Monday, April 14, 2008

Are Certain Groups Comedically Out of Bounds on Ethical Grounds?

I was having a conversation last night with Hanno and C.Ewing and my routine came up. Hanno raised questions about the end portion -- the Eskimo jokes. Having had friends who spent time in Alaska, he was well aware that, unbeknownst to me (although a moment's consideration should have brought it to mind), that Inuit women are considered far and away the lowest rung of the social ladder and have it quite bad.

General agreement was reached that there is no problem with jokes being offensive per se. That offensiveness can be used to stir the social pot where there is unjust stasis, it can be used as a tool to undermine discrimination and structural social unfairness, it can effectively call attention to injustices we work hard in more "serious" ways to avoid coming to grips with.

But jokes can be used as weapons to strengthen unfair social systems as well. Jokes that reinforce false stereotypes can be used to keep groups down. The problem with certain jokes is not that they are offensive or unfunny, but that they are used in a form of bullying. If a group is secure in its social place, a given joke about them will not be harmful or even could be appreciated. But the same joke, told about a group that is more vulnerable or possessing of little social capital can be harmful and unnecessarily painful.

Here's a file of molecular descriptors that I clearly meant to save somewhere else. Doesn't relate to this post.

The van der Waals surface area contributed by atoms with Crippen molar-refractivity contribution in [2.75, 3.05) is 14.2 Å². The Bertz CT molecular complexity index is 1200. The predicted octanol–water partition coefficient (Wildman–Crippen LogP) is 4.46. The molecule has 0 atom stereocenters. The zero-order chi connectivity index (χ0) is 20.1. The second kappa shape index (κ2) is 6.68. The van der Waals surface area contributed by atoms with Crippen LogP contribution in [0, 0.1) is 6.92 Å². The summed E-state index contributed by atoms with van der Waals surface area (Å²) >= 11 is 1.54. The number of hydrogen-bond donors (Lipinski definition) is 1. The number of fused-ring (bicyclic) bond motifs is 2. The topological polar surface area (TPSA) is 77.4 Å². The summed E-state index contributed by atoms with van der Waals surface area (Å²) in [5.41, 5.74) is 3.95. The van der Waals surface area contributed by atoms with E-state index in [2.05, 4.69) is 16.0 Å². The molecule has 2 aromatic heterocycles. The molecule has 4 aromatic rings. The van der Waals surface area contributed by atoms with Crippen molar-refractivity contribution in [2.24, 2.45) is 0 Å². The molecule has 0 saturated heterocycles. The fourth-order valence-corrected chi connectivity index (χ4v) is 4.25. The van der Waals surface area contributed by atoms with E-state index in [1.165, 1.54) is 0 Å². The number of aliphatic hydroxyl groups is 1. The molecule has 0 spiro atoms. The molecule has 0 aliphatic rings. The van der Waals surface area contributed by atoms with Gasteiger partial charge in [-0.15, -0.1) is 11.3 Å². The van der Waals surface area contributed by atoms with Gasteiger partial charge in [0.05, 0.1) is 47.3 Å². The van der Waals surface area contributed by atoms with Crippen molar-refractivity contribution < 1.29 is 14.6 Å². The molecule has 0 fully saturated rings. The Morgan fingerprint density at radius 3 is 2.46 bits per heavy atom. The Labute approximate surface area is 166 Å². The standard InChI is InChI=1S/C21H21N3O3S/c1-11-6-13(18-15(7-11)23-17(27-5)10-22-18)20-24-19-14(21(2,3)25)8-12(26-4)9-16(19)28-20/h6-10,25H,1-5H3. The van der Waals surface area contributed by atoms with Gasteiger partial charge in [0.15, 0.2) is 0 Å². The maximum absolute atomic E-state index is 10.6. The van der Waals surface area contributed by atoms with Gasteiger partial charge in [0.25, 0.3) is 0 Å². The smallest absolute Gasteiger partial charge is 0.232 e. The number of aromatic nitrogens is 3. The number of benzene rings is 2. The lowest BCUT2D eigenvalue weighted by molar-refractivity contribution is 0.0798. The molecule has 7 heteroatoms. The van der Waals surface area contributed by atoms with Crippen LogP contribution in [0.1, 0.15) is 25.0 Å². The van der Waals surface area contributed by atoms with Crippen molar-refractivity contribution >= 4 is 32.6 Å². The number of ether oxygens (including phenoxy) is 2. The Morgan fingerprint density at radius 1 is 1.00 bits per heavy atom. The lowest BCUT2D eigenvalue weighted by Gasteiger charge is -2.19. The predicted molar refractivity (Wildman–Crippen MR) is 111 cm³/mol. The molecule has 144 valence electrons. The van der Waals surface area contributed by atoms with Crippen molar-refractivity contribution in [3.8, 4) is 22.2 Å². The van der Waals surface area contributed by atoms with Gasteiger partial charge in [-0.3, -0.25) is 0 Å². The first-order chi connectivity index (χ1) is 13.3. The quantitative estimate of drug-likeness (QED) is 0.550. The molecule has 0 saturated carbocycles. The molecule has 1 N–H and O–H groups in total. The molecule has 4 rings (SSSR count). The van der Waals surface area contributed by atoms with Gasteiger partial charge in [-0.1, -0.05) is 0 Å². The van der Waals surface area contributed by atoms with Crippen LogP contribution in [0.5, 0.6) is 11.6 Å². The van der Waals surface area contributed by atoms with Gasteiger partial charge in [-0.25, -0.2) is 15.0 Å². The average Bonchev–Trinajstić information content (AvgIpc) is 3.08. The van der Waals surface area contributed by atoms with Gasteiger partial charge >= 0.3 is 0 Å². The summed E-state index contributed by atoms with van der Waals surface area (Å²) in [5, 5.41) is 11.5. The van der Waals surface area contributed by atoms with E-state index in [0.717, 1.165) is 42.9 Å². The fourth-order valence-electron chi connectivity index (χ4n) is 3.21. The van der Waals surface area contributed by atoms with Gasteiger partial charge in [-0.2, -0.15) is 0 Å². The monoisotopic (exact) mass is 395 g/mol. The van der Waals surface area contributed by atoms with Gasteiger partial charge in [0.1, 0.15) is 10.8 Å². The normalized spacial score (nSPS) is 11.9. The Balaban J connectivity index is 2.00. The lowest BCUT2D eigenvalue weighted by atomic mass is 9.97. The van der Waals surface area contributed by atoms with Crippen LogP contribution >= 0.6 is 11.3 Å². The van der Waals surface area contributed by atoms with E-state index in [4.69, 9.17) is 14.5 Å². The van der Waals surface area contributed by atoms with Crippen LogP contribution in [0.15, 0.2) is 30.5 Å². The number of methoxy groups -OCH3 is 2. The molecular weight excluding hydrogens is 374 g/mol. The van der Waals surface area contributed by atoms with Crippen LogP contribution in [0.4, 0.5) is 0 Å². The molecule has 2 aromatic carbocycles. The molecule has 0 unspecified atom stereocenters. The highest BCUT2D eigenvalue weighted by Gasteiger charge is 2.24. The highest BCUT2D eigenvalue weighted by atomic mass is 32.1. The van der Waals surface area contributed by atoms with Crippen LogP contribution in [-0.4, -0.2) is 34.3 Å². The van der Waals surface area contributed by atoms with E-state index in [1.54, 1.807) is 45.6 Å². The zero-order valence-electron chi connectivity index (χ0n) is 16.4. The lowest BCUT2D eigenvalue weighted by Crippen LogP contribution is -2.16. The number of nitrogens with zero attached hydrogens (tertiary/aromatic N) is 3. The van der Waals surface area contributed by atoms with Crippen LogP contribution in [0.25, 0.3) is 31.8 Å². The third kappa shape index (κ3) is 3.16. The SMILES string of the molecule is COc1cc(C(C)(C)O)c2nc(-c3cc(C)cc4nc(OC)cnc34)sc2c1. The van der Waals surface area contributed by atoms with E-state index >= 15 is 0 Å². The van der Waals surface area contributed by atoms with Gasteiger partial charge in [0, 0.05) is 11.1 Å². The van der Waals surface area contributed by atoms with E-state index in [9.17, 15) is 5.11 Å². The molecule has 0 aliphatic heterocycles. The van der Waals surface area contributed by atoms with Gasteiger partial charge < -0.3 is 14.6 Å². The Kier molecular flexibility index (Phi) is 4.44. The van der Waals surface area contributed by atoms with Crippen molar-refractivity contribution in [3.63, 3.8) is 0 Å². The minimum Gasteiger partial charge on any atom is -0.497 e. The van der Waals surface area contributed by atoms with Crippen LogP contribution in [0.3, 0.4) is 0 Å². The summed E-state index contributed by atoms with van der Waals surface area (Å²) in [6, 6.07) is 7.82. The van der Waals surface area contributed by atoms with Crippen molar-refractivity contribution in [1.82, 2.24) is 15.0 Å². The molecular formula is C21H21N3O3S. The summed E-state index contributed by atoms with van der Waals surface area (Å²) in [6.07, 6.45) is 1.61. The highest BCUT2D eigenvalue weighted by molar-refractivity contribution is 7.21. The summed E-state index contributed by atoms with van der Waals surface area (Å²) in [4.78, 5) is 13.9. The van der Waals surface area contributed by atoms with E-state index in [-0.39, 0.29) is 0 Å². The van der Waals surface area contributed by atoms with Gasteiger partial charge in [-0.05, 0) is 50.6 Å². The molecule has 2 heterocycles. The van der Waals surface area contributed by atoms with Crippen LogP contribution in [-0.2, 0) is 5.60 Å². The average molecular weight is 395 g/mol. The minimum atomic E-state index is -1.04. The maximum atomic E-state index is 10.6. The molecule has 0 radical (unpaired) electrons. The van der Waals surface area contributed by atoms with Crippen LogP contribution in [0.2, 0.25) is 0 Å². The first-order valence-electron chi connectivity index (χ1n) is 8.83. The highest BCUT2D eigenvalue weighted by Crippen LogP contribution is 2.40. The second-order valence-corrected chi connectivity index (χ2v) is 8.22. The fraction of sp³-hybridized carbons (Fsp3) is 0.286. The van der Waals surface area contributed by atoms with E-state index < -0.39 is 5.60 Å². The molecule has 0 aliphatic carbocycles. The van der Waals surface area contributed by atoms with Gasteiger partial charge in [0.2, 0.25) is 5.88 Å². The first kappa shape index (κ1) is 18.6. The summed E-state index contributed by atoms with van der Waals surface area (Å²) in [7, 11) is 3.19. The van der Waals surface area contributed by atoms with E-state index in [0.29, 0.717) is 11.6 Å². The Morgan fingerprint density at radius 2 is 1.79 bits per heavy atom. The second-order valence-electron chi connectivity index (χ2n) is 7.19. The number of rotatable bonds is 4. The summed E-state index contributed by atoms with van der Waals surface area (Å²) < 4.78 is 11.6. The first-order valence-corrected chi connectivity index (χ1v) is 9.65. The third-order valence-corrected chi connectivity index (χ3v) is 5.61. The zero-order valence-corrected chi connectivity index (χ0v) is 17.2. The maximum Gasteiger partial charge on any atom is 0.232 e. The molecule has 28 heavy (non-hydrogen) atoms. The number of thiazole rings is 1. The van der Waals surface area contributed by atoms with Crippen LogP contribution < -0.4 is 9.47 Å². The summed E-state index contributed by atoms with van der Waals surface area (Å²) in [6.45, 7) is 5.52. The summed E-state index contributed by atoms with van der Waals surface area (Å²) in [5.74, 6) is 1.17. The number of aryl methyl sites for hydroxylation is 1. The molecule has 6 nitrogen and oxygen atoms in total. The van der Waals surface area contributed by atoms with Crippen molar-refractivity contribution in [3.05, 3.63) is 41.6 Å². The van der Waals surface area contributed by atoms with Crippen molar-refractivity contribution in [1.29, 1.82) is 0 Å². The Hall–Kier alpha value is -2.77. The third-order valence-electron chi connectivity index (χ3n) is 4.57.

In my routine, I was not furthering any negative stereotypes of eskimo women -- indeed I had no clue what they were. I was being playful, connecting in an absurdist way the use of the nose in Eskimo kissing and images of other anatomical parts that tend to be used in moments of passion. The question then is whether the mere act of picking a group that is low down on the social hierarchy is not merely picking, but picking on. Should unfair social status convey "off limits" status for joking for anyone outside of the community as it could reasonably be seen as piling on even if the jokes themselves are not reinforcing of negative stereotypes?